The poem by Adam Szyper (who, incidentally, speaks Polish, English, Hebrew, Russian and Esperanto) “Father of mine behind great waters of time” lifted my spirit by its simple yet lofty message. The lyrical hero simply asks his father to give him strength, so that he “can ascend the rest of my life with dignity,/Proud among stars and columns of clean air.”
This painting is no for sale. It is special for me. I painted it maybe in 2010 when I was only re-discovering painting and watercolours. I might have started going through Julia Cameron’s The Artist’s Way or was about to start it.By that time, I had not painted for about 9 years – since I graduated from a 4-year Arts School for adults, which I loved. My favourite subject was watercolours.
I dug up my old watercolors, found a piece of watercolour paper and painted the first thing that my eye caught: a mango in a wooden painted dish.
I can see now that the main theme: uniting the green and the red – is still with me and I am still trying to solve it in my watercolours. Another theme has developed in various ways, but basically it is one of what lies beneath and of life, passion and power of nature that is visible almost immediately as we look.
This painting has remained an inspiration for me and a reminder that just the same powers sleep in us all the time, until we let them out through creativity. It is NEVER too late to start, restart or take an unexpected turn in what you do.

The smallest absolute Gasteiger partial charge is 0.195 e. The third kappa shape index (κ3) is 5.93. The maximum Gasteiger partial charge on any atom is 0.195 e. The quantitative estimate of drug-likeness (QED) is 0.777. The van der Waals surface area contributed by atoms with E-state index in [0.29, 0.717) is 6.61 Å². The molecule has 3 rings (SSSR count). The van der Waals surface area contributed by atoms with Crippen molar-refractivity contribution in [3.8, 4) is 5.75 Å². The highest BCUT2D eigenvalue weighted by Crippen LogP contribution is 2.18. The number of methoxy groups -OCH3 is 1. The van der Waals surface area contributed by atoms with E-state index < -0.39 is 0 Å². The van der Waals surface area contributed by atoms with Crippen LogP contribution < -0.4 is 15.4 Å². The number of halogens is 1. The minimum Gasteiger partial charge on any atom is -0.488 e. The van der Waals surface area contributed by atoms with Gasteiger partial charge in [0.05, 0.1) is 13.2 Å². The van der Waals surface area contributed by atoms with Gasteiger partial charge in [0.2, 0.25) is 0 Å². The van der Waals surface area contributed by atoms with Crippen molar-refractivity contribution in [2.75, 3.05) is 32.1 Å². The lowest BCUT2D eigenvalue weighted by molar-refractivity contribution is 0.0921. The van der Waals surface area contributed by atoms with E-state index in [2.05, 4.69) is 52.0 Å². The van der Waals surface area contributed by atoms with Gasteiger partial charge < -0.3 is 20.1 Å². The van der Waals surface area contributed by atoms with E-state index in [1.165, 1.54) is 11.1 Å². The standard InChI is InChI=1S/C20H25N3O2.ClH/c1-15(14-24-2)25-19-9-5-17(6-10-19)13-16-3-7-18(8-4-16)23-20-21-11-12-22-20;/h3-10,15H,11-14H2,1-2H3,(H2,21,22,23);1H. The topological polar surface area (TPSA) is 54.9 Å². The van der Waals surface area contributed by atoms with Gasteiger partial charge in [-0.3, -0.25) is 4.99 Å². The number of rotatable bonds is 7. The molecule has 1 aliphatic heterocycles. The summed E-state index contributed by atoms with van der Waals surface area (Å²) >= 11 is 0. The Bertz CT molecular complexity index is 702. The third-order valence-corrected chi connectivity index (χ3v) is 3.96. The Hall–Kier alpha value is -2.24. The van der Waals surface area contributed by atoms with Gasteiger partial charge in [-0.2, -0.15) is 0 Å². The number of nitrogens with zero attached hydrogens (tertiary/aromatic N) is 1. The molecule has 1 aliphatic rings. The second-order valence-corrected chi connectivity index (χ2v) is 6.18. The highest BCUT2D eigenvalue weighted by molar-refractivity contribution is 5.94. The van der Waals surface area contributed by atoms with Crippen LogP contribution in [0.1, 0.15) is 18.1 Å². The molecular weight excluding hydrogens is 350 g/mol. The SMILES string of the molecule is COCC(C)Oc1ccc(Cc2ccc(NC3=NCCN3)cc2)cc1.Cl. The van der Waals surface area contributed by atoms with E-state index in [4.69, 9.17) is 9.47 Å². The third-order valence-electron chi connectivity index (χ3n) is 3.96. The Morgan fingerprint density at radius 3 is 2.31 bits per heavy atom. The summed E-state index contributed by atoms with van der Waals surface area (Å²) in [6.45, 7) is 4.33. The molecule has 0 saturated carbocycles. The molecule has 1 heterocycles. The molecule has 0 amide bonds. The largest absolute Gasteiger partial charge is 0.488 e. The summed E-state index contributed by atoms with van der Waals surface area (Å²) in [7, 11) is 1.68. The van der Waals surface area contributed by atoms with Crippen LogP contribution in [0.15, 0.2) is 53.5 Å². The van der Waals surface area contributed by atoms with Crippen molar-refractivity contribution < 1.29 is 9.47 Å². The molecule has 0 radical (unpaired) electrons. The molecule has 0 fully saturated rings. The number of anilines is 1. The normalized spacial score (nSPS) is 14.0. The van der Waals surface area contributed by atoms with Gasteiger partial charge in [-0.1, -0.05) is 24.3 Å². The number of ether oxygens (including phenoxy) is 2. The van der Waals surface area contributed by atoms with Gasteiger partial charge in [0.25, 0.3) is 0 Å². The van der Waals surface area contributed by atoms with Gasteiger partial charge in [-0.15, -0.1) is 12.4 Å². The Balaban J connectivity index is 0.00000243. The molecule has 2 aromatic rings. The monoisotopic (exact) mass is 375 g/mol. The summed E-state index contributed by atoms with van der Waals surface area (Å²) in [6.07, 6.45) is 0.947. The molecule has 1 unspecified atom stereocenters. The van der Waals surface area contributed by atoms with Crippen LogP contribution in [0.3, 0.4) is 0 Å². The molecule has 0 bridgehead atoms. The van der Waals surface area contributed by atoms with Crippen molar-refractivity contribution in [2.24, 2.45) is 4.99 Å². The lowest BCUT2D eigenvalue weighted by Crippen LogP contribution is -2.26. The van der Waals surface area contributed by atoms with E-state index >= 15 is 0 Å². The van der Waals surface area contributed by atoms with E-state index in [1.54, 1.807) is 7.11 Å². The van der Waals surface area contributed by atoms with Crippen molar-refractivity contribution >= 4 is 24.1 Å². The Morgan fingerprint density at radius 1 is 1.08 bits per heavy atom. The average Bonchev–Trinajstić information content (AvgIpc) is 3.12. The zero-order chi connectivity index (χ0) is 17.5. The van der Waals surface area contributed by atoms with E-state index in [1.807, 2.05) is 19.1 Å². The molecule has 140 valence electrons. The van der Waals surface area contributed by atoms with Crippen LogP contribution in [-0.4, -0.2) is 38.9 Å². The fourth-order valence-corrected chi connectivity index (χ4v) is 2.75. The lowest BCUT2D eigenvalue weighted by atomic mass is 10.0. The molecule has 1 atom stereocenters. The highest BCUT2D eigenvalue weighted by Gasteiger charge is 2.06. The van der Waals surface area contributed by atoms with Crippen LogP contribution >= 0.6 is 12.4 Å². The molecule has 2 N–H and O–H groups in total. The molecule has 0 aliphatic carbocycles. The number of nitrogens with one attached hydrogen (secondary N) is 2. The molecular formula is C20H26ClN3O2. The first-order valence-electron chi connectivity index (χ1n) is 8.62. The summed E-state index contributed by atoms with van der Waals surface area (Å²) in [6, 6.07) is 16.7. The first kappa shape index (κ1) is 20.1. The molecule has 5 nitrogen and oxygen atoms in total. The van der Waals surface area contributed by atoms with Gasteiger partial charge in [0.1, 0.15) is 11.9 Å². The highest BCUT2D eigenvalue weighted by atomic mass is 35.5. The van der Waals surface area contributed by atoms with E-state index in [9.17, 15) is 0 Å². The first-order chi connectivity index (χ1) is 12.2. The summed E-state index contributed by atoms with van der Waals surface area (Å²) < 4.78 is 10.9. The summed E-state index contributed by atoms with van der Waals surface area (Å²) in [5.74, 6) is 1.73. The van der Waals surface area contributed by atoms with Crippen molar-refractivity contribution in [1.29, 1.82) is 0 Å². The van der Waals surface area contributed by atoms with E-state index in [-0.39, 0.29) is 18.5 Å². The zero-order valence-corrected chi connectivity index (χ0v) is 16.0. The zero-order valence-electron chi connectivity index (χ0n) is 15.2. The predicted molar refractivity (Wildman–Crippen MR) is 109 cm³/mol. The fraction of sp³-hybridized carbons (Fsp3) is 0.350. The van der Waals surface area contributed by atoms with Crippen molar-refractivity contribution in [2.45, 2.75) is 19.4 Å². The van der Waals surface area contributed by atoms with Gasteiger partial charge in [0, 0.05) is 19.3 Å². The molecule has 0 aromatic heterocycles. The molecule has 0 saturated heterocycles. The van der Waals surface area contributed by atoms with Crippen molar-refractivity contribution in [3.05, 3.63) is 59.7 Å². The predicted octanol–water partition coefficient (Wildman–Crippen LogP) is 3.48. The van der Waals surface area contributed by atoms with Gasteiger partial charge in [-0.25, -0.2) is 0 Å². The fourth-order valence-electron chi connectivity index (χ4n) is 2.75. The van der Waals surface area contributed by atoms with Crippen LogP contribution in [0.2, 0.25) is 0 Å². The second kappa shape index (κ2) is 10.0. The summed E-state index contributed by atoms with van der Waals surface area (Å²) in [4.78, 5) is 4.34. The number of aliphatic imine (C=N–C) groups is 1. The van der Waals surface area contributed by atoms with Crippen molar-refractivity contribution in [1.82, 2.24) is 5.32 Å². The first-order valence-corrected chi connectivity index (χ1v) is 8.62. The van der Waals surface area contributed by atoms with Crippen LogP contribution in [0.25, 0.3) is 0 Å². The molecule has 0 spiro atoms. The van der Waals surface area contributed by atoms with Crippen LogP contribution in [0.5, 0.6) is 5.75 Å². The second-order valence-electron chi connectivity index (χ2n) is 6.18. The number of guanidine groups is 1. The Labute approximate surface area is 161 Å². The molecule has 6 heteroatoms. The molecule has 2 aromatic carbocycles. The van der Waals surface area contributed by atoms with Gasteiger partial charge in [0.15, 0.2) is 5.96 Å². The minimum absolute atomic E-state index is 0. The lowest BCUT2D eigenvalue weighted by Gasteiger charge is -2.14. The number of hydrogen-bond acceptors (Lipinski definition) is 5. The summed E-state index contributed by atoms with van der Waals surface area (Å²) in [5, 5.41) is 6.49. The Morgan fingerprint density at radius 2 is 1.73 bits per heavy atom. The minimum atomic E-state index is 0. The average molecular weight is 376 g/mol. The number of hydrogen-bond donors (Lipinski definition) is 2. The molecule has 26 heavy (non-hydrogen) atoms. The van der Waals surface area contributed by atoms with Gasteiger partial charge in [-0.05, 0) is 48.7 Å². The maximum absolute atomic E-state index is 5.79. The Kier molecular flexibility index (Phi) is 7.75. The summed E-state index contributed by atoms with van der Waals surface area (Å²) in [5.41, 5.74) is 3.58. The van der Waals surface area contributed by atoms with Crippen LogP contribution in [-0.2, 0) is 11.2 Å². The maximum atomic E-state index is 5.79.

With “My Sherlock” we arrive at the end of the 11-poem odyssey that is Sherlock Suite. It is a quiet good-bye to the era of black doors, black cabs, black coats and dark turns. It is a quiet sigh as you glance for the final time from Euston Station to the right, where North Gower Street is more Baker than Baker street ever was.
Good-bye, magical and cruel London.
Rene Sens wrote the most melancholically-Russian of tunes for this poem. You can almost see the birch trees behind the crystal stream of notes. He called the track Next week.
And he is right. Good-bye, Sherlock. Next week, there is always another obsession waiting.
There is one hidden reference to the BBC series Sherlock in this poem. Write in down in the comments section if you know what it is.
I used a change of rhythm in Alternative Route. It can be frowned upon (by poetry writing manuals, if they could frown). However, in this case I feel it’s justified. The regular structure of the first part of the poem reflects the orderly exercise it’s about – meditation – and the calm breath that underlies it.